Larval Cyathostomiasis

Larval Cyathostomiasis

April 12, 2020

Last spring we were presented with a yearling thoroughbred who suffered from acute fulminant diarrhoea. The horse was dull, had ventral oedema, was dehydrated and generally in very poor condition. I have added some pictures below for illustration (photographs taken from the internet). The bloods revealed an elevated white blood cell count, including elevated eosinophils, low albumin and an elevated immune globulin measurement. Our suspicion of the underlying cause was confirmed when the horse produced some dung: the droppings were teeming with small red worms. The horse was suffering a severe case of larval cyathostomiasis.

Horses can be infected with a range of parasites among which the small Strongyles are an important pathogenic group and can cause severe illness and death.

Cyathostomes have an unusual mechanism of survival for their species in that a certain amount of larvae in the gut are able to encyst in the bowel wall and lay dormant for a period of up to two years. The horse is not much affected by the presence of these sleeping beauties unless the bowel wall is heavily infested and their presence starts to interfere with a healthy intestinal function (see the image below that shows a typical ‘salt and pepper’ marking in the bowel on this pathological sample). The owner sees a horse that’s ‘just not thriving’.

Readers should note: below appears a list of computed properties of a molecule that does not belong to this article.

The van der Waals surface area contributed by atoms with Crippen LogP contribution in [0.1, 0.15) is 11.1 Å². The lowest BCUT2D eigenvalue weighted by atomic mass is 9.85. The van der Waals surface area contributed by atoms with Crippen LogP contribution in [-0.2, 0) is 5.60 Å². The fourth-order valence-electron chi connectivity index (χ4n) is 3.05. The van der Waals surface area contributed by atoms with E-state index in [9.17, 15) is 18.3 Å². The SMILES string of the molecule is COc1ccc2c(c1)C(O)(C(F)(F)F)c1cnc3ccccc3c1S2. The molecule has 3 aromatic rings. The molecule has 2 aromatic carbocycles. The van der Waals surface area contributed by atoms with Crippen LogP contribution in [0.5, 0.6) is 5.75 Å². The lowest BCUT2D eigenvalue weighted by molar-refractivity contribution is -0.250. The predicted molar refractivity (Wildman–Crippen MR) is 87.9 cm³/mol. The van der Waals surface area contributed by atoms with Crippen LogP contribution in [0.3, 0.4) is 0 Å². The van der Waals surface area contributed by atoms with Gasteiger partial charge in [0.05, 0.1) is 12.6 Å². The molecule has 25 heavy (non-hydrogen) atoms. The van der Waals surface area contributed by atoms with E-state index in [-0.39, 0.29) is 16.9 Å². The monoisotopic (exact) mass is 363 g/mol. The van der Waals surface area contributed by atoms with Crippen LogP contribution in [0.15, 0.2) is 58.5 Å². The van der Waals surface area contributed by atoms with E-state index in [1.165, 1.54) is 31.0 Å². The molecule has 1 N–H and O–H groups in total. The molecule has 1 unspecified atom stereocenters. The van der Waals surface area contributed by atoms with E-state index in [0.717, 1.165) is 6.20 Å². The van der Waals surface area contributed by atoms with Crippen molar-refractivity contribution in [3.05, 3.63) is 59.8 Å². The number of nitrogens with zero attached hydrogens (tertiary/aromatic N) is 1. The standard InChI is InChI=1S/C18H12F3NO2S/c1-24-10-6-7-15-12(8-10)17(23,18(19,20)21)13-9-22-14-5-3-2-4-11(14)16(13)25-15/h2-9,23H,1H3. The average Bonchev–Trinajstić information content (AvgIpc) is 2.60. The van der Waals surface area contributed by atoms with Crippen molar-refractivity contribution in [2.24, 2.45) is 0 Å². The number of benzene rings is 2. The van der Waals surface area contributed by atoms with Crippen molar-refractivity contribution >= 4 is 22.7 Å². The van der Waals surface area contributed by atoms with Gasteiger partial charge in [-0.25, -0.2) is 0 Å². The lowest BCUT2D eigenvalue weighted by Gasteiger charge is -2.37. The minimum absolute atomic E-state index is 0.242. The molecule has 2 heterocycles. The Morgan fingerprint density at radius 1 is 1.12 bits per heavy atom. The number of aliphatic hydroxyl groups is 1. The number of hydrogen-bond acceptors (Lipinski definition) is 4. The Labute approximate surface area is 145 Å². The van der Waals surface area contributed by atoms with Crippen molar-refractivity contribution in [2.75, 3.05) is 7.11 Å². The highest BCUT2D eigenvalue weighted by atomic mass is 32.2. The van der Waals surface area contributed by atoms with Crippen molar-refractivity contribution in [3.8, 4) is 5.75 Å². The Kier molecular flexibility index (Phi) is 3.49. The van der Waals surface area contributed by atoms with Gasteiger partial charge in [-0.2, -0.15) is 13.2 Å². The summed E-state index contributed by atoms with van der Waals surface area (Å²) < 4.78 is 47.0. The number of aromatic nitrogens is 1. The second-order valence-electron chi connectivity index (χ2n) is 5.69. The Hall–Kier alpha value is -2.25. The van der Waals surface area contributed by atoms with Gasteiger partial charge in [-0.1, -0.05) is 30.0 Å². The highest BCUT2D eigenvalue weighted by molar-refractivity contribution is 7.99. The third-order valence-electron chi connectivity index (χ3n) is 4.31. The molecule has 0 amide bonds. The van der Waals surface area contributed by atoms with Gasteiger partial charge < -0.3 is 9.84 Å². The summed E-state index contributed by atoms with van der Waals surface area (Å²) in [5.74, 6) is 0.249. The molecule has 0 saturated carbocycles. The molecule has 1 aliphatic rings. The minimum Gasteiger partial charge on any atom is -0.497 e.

However, the real problems start when, through a trigger that is not really known, the dormant larvae decide to erupt from the bowel wall and decide to go out in the wide world. This normally happens late in the winter and early in spring in the Northern and Southern Hemisphere (the temperate part) and is therefore sometimes called Winter Cyathostomiasis. This causes an enormous amount of damage and inflammation in the bowel causing acute diarrhoea and symptoms that were mentioned above. The mortality can be between 40 and 70 percent, often despite aggressive treatment of the cause and the symptoms.

It is important to deworm your horses throughout the year, to prevent the build up of dormant larvae in the bowl and especially once more in the autumn, with a wormer that specifically aims at the dormant stages of the cyathostomes. The autumn is also the time of year to deworm specifically against tapeworm.

Talk to us if you want to start a targeted worming program for your horses and prevent the occurrence of debilitating conditions such as cyathostomiasis.

We have a 24 hour on-call Veterinary service. Call us on 03 5975 6586.